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  1. #1
    SitePoint Member
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    Hi,

    Which is the best engine to optimize for my index/home page?

    Michael Campbell in his book Nothing But Net suggests Inktomi, AltaVista or Excite.

    What do you folk do?

    Best

    Robin Harford

  2. #2
    SitePoint Zealot
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    Forget it. The way search engines are changing these days
    it will be waste of time. Submit your site and take your chance.
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  3. #3
    SitePoint Evangelist
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    Yup I agree.....

    Although i always seem to get good results with Altavista using low keywords, then you look the next day and you are just outta the engine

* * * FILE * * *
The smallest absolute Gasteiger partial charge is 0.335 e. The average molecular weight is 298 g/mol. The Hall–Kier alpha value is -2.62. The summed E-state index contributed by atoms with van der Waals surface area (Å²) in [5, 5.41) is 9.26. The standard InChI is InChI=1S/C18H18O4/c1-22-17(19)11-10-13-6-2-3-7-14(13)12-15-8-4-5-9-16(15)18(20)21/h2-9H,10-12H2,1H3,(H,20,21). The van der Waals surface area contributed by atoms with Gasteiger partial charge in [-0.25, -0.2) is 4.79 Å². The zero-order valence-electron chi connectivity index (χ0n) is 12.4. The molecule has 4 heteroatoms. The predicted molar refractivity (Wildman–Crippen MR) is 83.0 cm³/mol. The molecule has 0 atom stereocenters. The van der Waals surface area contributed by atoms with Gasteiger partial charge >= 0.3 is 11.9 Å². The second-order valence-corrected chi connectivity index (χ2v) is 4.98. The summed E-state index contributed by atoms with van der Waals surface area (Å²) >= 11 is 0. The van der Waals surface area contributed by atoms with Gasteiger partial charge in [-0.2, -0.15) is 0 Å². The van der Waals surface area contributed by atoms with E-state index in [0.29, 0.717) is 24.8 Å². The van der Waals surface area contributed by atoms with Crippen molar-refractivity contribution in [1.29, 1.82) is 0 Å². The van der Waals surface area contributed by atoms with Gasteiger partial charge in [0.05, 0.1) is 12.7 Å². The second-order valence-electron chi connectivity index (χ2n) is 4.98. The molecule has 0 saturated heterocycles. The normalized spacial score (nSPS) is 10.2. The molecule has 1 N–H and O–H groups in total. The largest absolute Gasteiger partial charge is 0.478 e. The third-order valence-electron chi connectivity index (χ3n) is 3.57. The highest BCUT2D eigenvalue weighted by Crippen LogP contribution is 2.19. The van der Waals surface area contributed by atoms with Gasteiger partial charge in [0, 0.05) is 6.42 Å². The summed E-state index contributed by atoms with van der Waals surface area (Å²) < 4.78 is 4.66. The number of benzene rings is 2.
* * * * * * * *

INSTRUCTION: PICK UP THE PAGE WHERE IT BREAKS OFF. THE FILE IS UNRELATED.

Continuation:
It'll only take an engine update or something to throw you off course..

    IMO its best to do your meta tags and submitting then monitor the results... Then when you can see whats working adjust for the other pages....

    Once you start to do well in one you will find that the others come good too... (Most of the time)

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  4. #4

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    Optimise your index page for a generic Ink, Google set up and make sure you are listed in the directories ODP, Yahoo and Looksmart. Sub pages should be varied so you have a few for each engine. Diversity is the key, don't aim for a specific keyword density, rather for a spead of densities so that if an algo changes you still have a page which comes close.
    Simon Conroy,
    PPC Bid Management and ROI Tracking Solutions
    www.BidBuddy.co.uk www.ROIstats.co.uk

  5. #5
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    Thanks folks!

    best

    Rob

  6. #6
    Fried Gold Polymath's Avatar
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    Err, actually, to take the points in order:
    RobHarford: It is possible to optimise in such a way that you can please the majority of engines, without any monkey business.